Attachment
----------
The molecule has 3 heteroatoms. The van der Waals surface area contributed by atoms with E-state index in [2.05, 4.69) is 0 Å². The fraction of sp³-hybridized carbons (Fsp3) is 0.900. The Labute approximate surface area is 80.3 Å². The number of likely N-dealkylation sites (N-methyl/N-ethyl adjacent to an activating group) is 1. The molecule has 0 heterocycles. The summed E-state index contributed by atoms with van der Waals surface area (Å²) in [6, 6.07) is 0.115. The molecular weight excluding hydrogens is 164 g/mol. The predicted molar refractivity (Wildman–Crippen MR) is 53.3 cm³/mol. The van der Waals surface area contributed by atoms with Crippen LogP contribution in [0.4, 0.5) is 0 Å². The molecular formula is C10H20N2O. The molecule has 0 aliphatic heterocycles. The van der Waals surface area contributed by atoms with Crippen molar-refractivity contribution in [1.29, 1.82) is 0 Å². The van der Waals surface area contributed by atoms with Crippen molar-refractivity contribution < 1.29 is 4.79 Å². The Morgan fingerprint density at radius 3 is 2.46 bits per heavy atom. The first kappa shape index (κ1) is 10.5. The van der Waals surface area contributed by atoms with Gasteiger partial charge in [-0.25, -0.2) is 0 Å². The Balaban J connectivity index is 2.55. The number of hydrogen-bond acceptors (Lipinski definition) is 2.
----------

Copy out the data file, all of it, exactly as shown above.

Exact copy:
The molecule has 3 heteroatoms. The van der Waals surface area contributed by atoms with E-state index in [2.05, 4.69) is 0 Å². The fraction of sp³-hybridized carbons (Fsp3) is 0.900. The Labute approximate surface area is 80.3 Å². The number of likely N-dealkylation sites (N-methyl/N-ethyl adjacent to an activating group) is 1. The molecule has 0 heterocycles. The summed E-state index contributed by atoms with van der Waals surface area (Å²) in [6, 6.07) is 0.115. The molecular weight excluding hydrogens is 164 g/mol. The predicted molar refractivity (Wildman–Crippen MR) is 53.3 cm³/mol. The van der Waals surface area contributed by atoms with Crippen LogP contribution in [0.4, 0.5) is 0 Å². The molecular formula is C10H20N2O. The molecule has 0 aliphatic heterocycles. The van der Waals surface area contributed by atoms with Crippen molar-refractivity contribution in [1.29, 1.82) is 0 Å². The van der Waals surface area contributed by atoms with Crippen molar-refractivity contribution < 1.29 is 4.79 Å². The Morgan fingerprint density at radius 3 is 2.46 bits per heavy atom. The first kappa shape index (κ1) is 10.5. The van der Waals surface area contributed by atoms with Gasteiger partial charge in [-0.25, -0.2) is 0 Å². The Balaban J connectivity index is 2.55. The number of hydrogen-bond acceptors (Lipinski definition) is 2.